Studies on Nitrogen Tie-Up as Influenced by Location of Plant Residues in Soils1
- D. T. Parker,
- W. E. Larson and
- W. V. Bartholomew2
In field experiments it has been observed that nitrogen availability to corn is frequently depressed where crop residues low in nitrogen remain on the soil surface as compared to where the residues are incorporated in the soil. The purpose of this investigation was to evaluate the immobilization of soil nitrogen as influenced by position of crop residue with reference to the soil.
In greenhouse experiments nitrogen uptake by Sudangrass was significantly greater when cornstalk residue was applied to the soil surface than when it was incorporated in the soil. By comparison with a treatment receiving no residue it was concluded that considerable nitrogen was immobilized by cornstalk residue incorporated in the soil, whereas no immobilization occurred with cornstalk residue on the soil surface.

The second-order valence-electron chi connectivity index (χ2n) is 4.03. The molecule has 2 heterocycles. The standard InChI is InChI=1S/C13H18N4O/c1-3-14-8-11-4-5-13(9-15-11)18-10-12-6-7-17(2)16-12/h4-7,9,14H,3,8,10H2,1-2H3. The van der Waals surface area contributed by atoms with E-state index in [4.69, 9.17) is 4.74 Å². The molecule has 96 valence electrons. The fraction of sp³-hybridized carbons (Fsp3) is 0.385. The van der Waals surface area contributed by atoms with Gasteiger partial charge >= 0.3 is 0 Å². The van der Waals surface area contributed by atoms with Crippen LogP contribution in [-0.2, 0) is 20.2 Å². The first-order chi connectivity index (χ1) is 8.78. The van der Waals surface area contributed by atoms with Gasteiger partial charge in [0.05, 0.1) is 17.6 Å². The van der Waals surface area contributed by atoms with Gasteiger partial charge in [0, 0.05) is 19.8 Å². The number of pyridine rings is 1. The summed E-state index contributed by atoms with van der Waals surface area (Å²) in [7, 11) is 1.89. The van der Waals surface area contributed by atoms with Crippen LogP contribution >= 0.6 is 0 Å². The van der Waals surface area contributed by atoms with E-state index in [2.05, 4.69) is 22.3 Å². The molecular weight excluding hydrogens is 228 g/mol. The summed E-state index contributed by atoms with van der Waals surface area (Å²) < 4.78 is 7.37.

On the other hand, in laboratory experiments it was demonstrated that soil nitrogen could be moved to and immobilized in low-nitrogen residue on the soil surface and that the movement of nitrogen into surface residue was enhanced in treatments which were subsurface irrigated and in treatments held at a low-air humidity. Also it was found in laboratory experiments that subsurface residue decomposed more rapidly than did surface residue and that this more rapid decomposition resulted in an increase in percent nitrogen but in a decrease in total nitrogen of the residue. Likewise, percent nitrogen of surface residue increased, but total nitrogen increased or decreased, depending upon the conditions of the experiment.
The results of a field experiment demonstrated that surface applications of low-nitrogen residue without added nitrogen fertilizer resulted in decreased nitrogen uptake by corn and yield of corn. However, when nitrogen fertilizer was added along with the residue, yields were increased above the unmulched check.Please view the pdf by using the Full Text (PDF) link under 'View' to the left.
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